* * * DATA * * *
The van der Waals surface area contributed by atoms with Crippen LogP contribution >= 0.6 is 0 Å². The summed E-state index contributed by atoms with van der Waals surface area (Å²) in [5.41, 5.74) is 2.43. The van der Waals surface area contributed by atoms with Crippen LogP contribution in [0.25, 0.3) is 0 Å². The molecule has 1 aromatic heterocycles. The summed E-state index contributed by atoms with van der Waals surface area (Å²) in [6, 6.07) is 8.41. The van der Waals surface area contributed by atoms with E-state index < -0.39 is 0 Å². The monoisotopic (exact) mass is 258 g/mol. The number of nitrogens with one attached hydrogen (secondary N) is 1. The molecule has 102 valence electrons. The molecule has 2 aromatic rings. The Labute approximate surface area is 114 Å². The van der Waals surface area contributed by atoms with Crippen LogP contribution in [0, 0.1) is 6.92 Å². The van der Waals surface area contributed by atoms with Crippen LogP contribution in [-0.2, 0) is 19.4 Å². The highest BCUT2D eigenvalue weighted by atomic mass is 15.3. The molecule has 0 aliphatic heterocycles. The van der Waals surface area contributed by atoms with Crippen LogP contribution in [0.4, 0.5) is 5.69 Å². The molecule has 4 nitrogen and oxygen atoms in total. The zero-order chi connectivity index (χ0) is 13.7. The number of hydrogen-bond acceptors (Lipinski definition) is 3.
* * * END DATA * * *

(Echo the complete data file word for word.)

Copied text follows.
The van der Waals surface area contributed by atoms with Crippen LogP contribution >= 0.6 is 0 Å². The summed E-state index contributed by atoms with van der Waals surface area (Å²) in [5.41, 5.74) is 2.43. The van der Waals surface area contributed by atoms with Crippen LogP contribution in [0.25, 0.3) is 0 Å². The molecule has 1 aromatic heterocycles. The summed E-state index contributed by atoms with van der Waals surface area (Å²) in [6, 6.07) is 8.41. The van der Waals surface area contributed by atoms with E-state index < -0.39 is 0 Å². The monoisotopic (exact) mass is 258 g/mol. The number of nitrogens with one attached hydrogen (secondary N) is 1. The molecule has 102 valence electrons. The molecule has 2 aromatic rings. The Labute approximate surface area is 114 Å². The van der Waals surface area contributed by atoms with Crippen LogP contribution in [0, 0.1) is 6.92 Å². The van der Waals surface area contributed by atoms with Crippen LogP contribution in [-0.2, 0) is 19.4 Å². The highest BCUT2D eigenvalue weighted by atomic mass is 15.3. The molecule has 0 aliphatic heterocycles. The van der Waals surface area contributed by atoms with Crippen LogP contribution in [0.4, 0.5) is 5.69 Å². The molecule has 4 nitrogen and oxygen atoms in total. The zero-order chi connectivity index (χ0) is 13.7. The number of hydrogen-bond acceptors (Lipinski definition) is 3.